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1 April 2015 Removal Efforts and Ecosystem Effects of Invasive Red Swamp Crayfish (Procambarus clarkii) in Topanga Creek, California
Crystal Garcia, Elizabeth Montgomery, Jenna Krug, Rosi Dagit
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Abstract

Red swamp crayfish (Procambarus clarkii) were first recorded in Topanga Creek in 2001. When the onset of drought in Southern California resulted in low flows and warming water temperatures from 2011–2014, the population rapidly increased. Within the Santa Monica Mountains, P. clarkii has been linked to diminishing numbers of California newt (Taricha torosa), a species of special concern (Kats et al. 2013). To address these concerns, a student-based citizen science program was conducted from November 2013 through April 2014 to remove crayfish from a 200 m reach of Topanga Creek. The following data was collected and compared between the removal reach and an upstream, adjacent 200 meter non-removal reach (control): water quality (temperature, salinity, pH, conductivity, dissolved oxygen, turbidity), nutrient levels (nitrate, nitrite, ammonia, orthophosphate), benthic macroinvertebrate community metrics, crayfish demographics and catch-per unit effort (removal reach only). The results indicate that red swamp crayfish presence or removals do not affect water quality or nutrient levels in Topanga Creek. However, benthic macroinvertebrate communities were significantly different between reaches; the presence of crayfish correlated with lower BMI abundance and species richness, higher proportion of tolerant taxa, and lower feeding group complexity.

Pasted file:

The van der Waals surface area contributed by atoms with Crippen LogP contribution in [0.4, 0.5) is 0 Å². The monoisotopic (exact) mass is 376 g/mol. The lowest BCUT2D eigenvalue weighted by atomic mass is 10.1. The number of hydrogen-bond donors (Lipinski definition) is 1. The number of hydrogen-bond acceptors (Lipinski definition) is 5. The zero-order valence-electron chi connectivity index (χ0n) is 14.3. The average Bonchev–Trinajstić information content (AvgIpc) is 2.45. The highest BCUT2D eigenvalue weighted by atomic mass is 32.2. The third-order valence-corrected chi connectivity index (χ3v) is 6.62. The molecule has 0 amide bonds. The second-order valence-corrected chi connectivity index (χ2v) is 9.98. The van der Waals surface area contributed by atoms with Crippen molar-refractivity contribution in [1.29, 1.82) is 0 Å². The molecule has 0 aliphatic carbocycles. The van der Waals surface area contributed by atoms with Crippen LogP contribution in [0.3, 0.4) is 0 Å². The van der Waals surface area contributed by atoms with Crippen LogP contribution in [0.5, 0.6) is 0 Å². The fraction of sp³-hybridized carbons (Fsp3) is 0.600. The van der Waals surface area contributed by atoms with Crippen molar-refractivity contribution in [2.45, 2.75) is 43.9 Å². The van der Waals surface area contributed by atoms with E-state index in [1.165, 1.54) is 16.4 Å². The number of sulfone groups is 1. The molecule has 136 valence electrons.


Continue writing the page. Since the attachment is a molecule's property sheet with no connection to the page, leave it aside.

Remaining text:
© Southern California Academy of Sciences, 2015
Crystal Garcia, Elizabeth Montgomery, Jenna Krug, and Rosi Dagit "Removal Efforts and Ecosystem Effects of Invasive Red Swamp Crayfish (Procambarus clarkii) in Topanga Creek, California," Bulletin, Southern California Academy of Sciences 114(1), 12-21, (1 April 2015). https://doi.org/10.3160/0038-3872-114.1.12
Published: 1 April 2015
JOURNAL ARTICLE
10 PAGES


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